The output of this command currently is not as thorough as this README so it's only really worth using if you don't have an internet connection.

There are plans to make this command much better in the future.

Configuring a Project

A Cproj project is marked by a file called cproj.json. The file looks like this by default.

{
  "name": "project_name",
  "cc": "gcc",
  "include": [
    "include"
  ],
  "lib": [
    "lib"
  ],
  "link_flags": [],
  "debug_flags": ["-Wall", "-Wextra"],
  "release_flags": ["-Wall", "-Wextra", "-O2"],
  "lang": "C"
}

The name field specifies the project name. It is used to name the output binary when building the file.

The cc field is the program used to compile the project.

The include field specifies the paths to include with -I to the program specified by cc. Cproj will not look for changes in any of the folders specified here. This means that if you update a dependency of your project, your source files will not recompile with those changes until those source files themselves get changed or you clean the project.

The lib field specifies the paths to include with -L to the progran specified by cc. Cproj will not look for changes in any of the folders specified here. Unlike with the include field, when used properly, Cproj should include changes to any libaries being linked to when rebuilding the project.

The link_flags field specifies all the flags that should be passed to the link stage. This is also where you should put all of your -l flags to link to any libraries your project needs.

The debug_flags field specifies all the flags that should be passed to the compilation stage when building the project in debug mode.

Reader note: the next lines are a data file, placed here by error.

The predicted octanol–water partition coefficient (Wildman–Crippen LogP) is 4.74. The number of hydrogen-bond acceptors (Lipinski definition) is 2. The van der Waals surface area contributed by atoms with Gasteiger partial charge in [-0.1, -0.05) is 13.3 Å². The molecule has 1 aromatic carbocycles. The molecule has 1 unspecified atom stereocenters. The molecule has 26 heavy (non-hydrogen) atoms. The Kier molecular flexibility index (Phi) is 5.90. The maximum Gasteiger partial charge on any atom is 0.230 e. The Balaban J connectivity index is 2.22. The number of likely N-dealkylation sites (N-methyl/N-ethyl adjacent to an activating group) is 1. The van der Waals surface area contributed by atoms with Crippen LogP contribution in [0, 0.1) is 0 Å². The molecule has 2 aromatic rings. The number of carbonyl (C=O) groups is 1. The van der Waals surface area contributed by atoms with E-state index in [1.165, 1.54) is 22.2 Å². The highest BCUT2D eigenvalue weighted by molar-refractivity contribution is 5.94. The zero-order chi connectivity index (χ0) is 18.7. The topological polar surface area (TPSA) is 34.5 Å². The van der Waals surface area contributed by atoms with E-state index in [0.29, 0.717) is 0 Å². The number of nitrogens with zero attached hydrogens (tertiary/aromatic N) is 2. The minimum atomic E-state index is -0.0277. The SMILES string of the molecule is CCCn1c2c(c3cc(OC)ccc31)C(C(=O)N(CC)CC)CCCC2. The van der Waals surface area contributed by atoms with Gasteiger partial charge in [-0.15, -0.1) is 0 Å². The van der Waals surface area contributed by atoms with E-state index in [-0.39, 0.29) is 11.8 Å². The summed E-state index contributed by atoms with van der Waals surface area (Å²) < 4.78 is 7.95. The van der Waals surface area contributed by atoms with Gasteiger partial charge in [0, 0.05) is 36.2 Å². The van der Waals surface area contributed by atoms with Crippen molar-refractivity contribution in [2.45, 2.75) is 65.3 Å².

The release_flags field specifies all the flags that should be passed to the compilation stage when building the project in release mode.

The lang field specifies the project language. It can be either "C" or "Cpp". This field is case-sensitive. If any values other than "C" or "Cpp" are used, then any Cproj command that needs to read the project config will fail. This field helps Cproj to determine which source files to check for changes. The following lists the file extensions Cproj checks for each language.

C

  • .c
  • .h
  • .i

Cpp

  • .c
  • .cc
  • .cp
  • .cxx
  • .cpp
  • .CPP
  • .c++
  • .C
  • .i
  • .ii
  • .h
  • .hh
  • .H
  • .hp
  • .hxx
  • .hpp
  • .HPP
  • .h++
  • .tcc

These file extensions were determined based on the gcc manual

Contributing

Currently this is mainly my own side project and until I'm satisfied with my progress/effort I'd like to keep outside contributions to a minimum. That being said, submitting issues or forking the repo is perfectly fine and encouraged. My wish to measure my own progress as a developer should not impact other peoples' right to modify and improve a tool they use. I'm sorry for any inconvenience this may cause.

Once the project is in a state where I'm happy with it I will update this section and will be willing merge outside contributions.

Dependencies

~0.6–1.4MB
~32K SLoC